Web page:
A researcher at a Swiss university is developing an electronically controlled robot gripper that can manipulate small and fragile objects without touching them.
Created by Marcel Schuck as part of his ETH Pioneer Fellowship at ETH Zurich, the current prototype system comprises two semi-spheres that resemble a pair of headphones connected to a circuit board carrying microchips.
The former ETH doctoral student is using the assembly to demonstrate a phenomenon known as acoustic levitation, whereby a small sphere hovers between the two semi-spheres, held up by ultrasound waves.
Based on an effect first used in space exploration, ultrasound waves generate a pressure field that humans cannot see or hear.
Pressure points are created as the acoustic waves overlay each other, and small objects can be trapped within these points.
As a result, these objects appear to float freely in the air – in an acoustic trap.
As well as making it possible to lift and manipulate small objects without them, Schuck’s method reportedly offers better positioning accuracy than conventional robotic grippers and presents lower risk of contamination.
As such, Schuck believes the innovation could be of interest to the watchmaking industry, where highly precise micro-mechanics is essential for handling expensive minute components.
“Toothed gearwheels, for example, are first coated with lubricant, and then the thickness of this lubricant layer is measured,” said Schuck.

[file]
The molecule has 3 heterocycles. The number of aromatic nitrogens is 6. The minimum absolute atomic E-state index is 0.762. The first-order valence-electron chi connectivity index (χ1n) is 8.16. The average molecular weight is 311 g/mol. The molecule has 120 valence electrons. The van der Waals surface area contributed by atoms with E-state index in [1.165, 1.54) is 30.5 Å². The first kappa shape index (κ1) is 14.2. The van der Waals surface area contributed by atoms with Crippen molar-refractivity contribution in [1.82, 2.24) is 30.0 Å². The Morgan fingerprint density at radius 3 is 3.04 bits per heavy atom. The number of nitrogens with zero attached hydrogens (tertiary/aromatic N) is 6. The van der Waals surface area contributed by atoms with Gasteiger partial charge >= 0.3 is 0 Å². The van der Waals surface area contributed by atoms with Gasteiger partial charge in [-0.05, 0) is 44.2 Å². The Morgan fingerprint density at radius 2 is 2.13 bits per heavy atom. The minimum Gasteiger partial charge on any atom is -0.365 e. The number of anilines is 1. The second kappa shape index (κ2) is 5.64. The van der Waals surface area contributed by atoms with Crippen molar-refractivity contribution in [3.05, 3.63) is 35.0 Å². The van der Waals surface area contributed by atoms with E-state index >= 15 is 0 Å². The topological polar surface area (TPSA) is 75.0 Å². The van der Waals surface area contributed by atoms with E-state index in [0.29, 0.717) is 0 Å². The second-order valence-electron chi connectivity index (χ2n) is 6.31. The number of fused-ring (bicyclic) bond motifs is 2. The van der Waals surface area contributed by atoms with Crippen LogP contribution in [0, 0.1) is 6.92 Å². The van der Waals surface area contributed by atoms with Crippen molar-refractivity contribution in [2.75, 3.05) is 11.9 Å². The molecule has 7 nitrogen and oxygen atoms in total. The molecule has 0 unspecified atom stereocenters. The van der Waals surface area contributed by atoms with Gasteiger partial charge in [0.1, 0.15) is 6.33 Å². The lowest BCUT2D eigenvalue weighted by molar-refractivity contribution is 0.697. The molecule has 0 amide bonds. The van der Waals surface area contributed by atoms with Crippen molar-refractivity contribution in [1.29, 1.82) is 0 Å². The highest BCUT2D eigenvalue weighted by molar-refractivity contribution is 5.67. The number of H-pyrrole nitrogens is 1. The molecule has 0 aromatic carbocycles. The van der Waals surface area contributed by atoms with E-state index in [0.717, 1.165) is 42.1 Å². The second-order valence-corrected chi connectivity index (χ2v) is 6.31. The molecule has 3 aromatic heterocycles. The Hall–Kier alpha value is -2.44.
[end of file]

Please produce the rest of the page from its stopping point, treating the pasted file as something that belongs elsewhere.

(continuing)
“Even the faintest touch could damage the thin film of lubricant.”
Schuck also believes his ‘No-Touch Robotics’ project could also have an economic benefit.
“When working with a conventional robot, a different gripper is required for almost every new shape,” said Schuck.
“However, the acoustic gripper eliminates the need for an extensive set of expensive high-precision grippers.
“It is not even necessary for the robot arm itself to be extremely precise; the exact positioning is determined by the acoustic waves controlled by the software.”
For the current prototype system, Schuck has fitted numerous small loudspeakers into the two semi-spheres, created using a 3D printer.
The associated software allows the 31-year-old scientist to control the loudspeakers in such a way that the pressure points can be moved around.
Using the existing technology, the software adjusts the gripper to the shape of the object to be lifted, and a robot arm then transports the object to the target destination.
However, the main goal of the project is to change the position of the pressure points in real time without the suspended object falling to the ground.
Schuck said he is now using some of the CHF150,000 (£118,000) funding from his ETH Pioneer Fellowship to determine how robot grippers are deployed in practice and to create a type of ‘development kit’ – containing a robot gripper, control software, and instructions –for potential clients.
Should Schuck attract further funding from interest third parties, he said he plans to establish a start-up based on his business idea by spring 2021.
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